• 2 Chicken sausages, grilled and sliced. (You can top it off with meat of your choice. I also top it with Spam or Jimmy Dean’s breakfast sausage.)


Rinse the rice until the water is clear. In a large pot, add all the ingredients except the pea, sesame oil and toppings. Mix gently.

Bring the pot to boil. Turn the heat to low and cook uncovered for a about an hour and half or until it’s the consistency of a think broth. Jook should not stick to spoon or spatula. You want a silky texture. Take out the ginger.

Add the peas and cook for another 5 minutes.

That’s it! Top with eggs, chicken and scallions.

Serves 4


Ginger Chicken Noodle Soup

Aches, fever, chills. If Ryan Gosling is not causing this, you need ginger chicken noodle soup. Over the holidays, we had a house full of people coughing, shivering, whining. This soup quieted them down.

A note on the noodle choice… we tested Chinese egg noodles, udon noodles and rice noodles. While my brother-in-law voted for the udon noodles, everyone else voted for the rice noodles. He’s Russian. What does he know about noodles? I wouldn’t say this about him if I didn’t like him.

The photo is the Ginger Chicken Noodle soup with the udon noodles.

Happy eating!

Ginger Chicken Noodle SoupIngredient

  • 2-inch piece fresh ginger
  • 10 Cloves garlic, chopped
  • 2 Pounds chicken thighs, trimmed of excess fat
  • (1) 32-ounce carton low-salt chicken broth
  • 4-5 Cups of water
  • 2 Tablespoons soy sauce
  • Juice from 1-2 lemons (Start with one, taste and adjust according to your taste.)
  • 2 Tablespoons Asian chile paste (Prefer sambal oelek)
  • 1 Tablespoon hot oil
  • 1 Tablespoon sesame seed oil
  • 1/4 Cup packed fresh basil, sliced into shreds
  • 1/4 Cup cilantro, chopped
  • 4 Stalks scallion, chopped
  • 1 Tablespoon Kosher salt
  • 1 Tablespoon black pepper powder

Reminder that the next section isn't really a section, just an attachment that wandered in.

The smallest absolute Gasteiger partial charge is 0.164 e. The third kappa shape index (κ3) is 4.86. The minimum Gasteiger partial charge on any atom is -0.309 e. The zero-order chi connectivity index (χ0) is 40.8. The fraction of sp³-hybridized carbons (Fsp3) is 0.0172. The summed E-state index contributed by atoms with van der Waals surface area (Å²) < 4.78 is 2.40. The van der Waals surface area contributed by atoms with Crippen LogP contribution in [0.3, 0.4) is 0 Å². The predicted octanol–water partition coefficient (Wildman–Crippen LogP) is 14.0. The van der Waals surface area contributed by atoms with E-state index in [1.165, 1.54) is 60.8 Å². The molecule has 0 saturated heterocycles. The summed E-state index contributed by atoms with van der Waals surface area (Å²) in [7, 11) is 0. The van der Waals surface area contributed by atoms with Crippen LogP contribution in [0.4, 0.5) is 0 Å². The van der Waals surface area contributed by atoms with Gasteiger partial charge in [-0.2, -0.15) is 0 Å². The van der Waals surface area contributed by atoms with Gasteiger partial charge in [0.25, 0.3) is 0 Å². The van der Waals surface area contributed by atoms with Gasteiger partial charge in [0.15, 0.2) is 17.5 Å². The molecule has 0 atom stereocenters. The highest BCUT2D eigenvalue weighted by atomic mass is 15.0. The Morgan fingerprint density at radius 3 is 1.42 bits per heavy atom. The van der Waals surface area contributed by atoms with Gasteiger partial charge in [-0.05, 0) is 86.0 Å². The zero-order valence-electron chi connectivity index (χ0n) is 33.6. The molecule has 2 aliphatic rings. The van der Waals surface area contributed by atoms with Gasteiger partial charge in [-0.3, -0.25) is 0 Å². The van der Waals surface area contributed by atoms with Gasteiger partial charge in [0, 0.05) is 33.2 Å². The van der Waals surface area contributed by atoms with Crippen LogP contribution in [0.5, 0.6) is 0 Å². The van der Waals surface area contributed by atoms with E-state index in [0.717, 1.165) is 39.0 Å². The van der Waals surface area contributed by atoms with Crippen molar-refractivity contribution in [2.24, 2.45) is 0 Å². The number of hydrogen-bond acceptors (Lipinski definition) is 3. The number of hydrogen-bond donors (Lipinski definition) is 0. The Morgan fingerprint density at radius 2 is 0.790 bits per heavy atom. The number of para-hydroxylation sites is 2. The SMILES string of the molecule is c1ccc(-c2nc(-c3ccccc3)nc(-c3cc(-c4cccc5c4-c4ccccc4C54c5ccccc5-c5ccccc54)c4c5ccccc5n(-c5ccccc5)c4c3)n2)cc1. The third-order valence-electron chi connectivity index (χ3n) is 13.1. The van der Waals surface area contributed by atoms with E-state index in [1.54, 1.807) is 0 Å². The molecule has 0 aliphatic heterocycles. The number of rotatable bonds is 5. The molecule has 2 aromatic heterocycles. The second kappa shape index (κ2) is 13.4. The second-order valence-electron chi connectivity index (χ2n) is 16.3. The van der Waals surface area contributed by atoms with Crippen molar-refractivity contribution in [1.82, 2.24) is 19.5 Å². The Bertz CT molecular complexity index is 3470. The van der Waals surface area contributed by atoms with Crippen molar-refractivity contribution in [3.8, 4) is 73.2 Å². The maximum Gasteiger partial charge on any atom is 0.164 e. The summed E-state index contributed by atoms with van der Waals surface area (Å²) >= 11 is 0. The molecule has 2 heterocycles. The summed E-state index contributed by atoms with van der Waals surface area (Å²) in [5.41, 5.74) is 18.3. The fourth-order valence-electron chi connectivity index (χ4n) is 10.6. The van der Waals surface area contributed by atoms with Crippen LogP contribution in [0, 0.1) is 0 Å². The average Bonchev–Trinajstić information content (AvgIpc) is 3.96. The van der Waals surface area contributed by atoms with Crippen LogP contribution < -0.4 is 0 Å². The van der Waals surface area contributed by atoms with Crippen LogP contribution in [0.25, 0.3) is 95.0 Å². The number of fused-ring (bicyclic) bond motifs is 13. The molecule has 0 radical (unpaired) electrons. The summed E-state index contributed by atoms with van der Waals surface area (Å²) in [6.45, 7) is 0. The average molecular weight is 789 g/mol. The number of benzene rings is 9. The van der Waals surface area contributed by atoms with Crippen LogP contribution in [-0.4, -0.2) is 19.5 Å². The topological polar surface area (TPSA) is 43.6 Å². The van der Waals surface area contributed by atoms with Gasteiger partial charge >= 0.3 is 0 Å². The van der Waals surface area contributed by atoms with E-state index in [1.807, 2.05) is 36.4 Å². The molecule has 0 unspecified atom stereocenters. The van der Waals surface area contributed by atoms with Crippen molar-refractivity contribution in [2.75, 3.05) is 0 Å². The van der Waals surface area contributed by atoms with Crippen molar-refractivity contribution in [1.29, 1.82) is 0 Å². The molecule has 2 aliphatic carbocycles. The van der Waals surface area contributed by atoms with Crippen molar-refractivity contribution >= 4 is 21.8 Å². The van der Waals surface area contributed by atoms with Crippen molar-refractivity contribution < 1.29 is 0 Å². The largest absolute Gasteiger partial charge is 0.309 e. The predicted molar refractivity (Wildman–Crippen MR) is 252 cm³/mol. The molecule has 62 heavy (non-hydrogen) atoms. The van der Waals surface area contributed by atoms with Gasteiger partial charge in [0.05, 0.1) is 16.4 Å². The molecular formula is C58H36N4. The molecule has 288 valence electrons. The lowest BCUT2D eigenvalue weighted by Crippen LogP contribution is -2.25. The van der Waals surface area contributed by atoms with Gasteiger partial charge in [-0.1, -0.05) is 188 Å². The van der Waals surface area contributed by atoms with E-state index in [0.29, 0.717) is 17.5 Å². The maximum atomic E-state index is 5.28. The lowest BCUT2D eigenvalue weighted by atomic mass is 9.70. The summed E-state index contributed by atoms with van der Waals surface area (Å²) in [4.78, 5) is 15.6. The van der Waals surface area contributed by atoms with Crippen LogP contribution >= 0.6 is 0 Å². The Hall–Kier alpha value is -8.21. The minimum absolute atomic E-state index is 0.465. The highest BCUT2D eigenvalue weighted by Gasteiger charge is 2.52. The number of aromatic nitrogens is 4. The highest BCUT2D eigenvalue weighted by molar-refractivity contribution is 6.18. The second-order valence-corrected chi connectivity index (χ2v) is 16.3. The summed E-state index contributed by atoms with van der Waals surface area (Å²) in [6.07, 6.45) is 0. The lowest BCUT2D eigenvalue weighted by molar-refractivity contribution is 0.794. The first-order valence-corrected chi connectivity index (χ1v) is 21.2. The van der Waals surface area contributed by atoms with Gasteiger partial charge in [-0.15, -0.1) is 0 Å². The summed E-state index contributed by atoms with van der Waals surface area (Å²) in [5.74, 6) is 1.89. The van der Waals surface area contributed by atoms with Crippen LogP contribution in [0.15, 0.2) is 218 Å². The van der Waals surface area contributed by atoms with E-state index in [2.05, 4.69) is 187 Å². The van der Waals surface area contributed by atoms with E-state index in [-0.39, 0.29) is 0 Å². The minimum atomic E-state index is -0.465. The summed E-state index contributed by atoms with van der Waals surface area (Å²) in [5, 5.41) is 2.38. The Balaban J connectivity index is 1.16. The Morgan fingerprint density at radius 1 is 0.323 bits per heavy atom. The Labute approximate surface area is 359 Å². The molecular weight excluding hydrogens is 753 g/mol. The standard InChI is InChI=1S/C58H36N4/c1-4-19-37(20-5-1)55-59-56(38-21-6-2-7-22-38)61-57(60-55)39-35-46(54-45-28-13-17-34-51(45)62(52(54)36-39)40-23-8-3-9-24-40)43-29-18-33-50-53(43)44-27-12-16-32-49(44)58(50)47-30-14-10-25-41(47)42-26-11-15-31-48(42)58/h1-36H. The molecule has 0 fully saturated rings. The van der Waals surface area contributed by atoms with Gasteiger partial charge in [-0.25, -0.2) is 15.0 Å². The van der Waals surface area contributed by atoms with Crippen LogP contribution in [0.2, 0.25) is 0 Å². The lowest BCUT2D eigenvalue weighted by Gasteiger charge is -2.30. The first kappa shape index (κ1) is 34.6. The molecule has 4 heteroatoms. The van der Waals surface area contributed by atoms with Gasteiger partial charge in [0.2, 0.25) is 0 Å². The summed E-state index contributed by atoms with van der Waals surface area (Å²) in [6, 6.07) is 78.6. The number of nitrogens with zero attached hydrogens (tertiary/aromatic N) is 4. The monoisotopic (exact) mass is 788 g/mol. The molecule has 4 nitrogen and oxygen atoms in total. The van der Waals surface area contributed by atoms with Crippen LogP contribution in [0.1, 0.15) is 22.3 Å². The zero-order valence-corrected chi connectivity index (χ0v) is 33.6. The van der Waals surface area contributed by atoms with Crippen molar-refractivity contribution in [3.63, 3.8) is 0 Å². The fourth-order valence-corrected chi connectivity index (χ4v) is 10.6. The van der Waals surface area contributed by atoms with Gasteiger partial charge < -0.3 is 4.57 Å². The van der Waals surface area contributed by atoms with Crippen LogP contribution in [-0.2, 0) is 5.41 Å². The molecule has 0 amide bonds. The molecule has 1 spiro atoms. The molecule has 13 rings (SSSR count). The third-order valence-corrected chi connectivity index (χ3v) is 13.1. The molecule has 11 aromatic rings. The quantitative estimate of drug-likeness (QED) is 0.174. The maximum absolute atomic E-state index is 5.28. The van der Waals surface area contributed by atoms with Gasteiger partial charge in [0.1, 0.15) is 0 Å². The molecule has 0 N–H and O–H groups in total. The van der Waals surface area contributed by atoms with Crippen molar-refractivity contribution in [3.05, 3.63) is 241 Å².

• 8 Ounces of baby spinach (1 bag)1 Package thin rice noodles (Wider than vermicelli)


Chop the basil, cilantro and scallions. Mix and set aside.

Peel the ginger and cut in large chunks. Smash the garlic and remove the skin.

In a large pot, combine the chicken, ginger, garlic, broth, water, soy sauce, lemon juice, chile paste, hot oil, and sesame seed oil. Season with a teaspoon of salt and a teaspoon of the black pepper (I love salty and spicy. If you like your food with less salt and spice, add a teaspoon of each. Once the chicken is done, add more or not.)

Bring the broth to a boil over high heat. Reduce the heat to low, cover and gently simmer for 20 minutes. Check frequently, and if needed, skim off the scum from top. When the chicken is done, taste the broth. Add more salt and/or black pepper according to your taste.

Transfer the chicken to a large bowl or plate. Use a slotted spoon to remove the ginger and discard. Using two forks, shred the chicken. Set aside.

When the broth is ready, make the noodles. Add water to a large pot and bring to a boil. Add the rice noodles. Cook for about 4 minutes. I like my noodles al dente.

Putting It All Together
Working quickly, add a serving portion of the noodles in a large bowl. Ladle the broth, enough to submerge the noodles. Top with shredded chicken, baby spinach (handful), and the basil mixture.